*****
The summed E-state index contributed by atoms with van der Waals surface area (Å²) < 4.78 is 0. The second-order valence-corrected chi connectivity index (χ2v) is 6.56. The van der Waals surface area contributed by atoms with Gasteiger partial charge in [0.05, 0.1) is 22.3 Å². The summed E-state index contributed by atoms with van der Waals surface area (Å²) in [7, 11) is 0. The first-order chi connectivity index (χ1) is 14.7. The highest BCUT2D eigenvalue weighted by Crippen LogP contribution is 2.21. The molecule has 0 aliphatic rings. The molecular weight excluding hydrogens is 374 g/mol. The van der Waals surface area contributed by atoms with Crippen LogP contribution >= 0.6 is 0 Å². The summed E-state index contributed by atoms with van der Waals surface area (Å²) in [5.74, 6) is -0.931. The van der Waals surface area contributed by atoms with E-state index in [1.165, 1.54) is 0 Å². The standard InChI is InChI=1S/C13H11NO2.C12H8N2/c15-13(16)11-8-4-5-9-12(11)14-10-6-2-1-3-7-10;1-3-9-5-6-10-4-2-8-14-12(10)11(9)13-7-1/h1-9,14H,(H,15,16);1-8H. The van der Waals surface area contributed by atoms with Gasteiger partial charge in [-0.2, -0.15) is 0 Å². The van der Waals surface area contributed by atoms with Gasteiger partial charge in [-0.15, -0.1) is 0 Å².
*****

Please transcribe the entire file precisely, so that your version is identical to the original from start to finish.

The summed E-state index contributed by atoms with van der Waals surface area (Å²) < 4.78 is 0. The second-order valence-corrected chi connectivity index (χ2v) is 6.56. The van der Waals surface area contributed by atoms with Gasteiger partial charge in [0.05, 0.1) is 22.3 Å². The summed E-state index contributed by atoms with van der Waals surface area (Å²) in [7, 11) is 0. The first-order chi connectivity index (χ1) is 14.7. The highest BCUT2D eigenvalue weighted by Crippen LogP contribution is 2.21. The molecule has 0 aliphatic rings. The molecular weight excluding hydrogens is 374 g/mol. The van der Waals surface area contributed by atoms with Crippen LogP contribution >= 0.6 is 0 Å². The summed E-state index contributed by atoms with van der Waals surface area (Å²) in [5.74, 6) is -0.931. The van der Waals surface area contributed by atoms with E-state index in [1.165, 1.54) is 0 Å². The standard InChI is InChI=1S/C13H11NO2.C12H8N2/c15-13(16)11-8-4-5-9-12(11)14-10-6-2-1-3-7-10;1-3-9-5-6-10-4-2-8-14-12(10)11(9)13-7-1/h1-9,14H,(H,15,16);1-8H. The van der Waals surface area contributed by atoms with Gasteiger partial charge in [-0.2, -0.15) is 0 Å². The van der Waals surface area contributed by atoms with Gasteiger partial charge in [-0.15, -0.1) is 0 Å².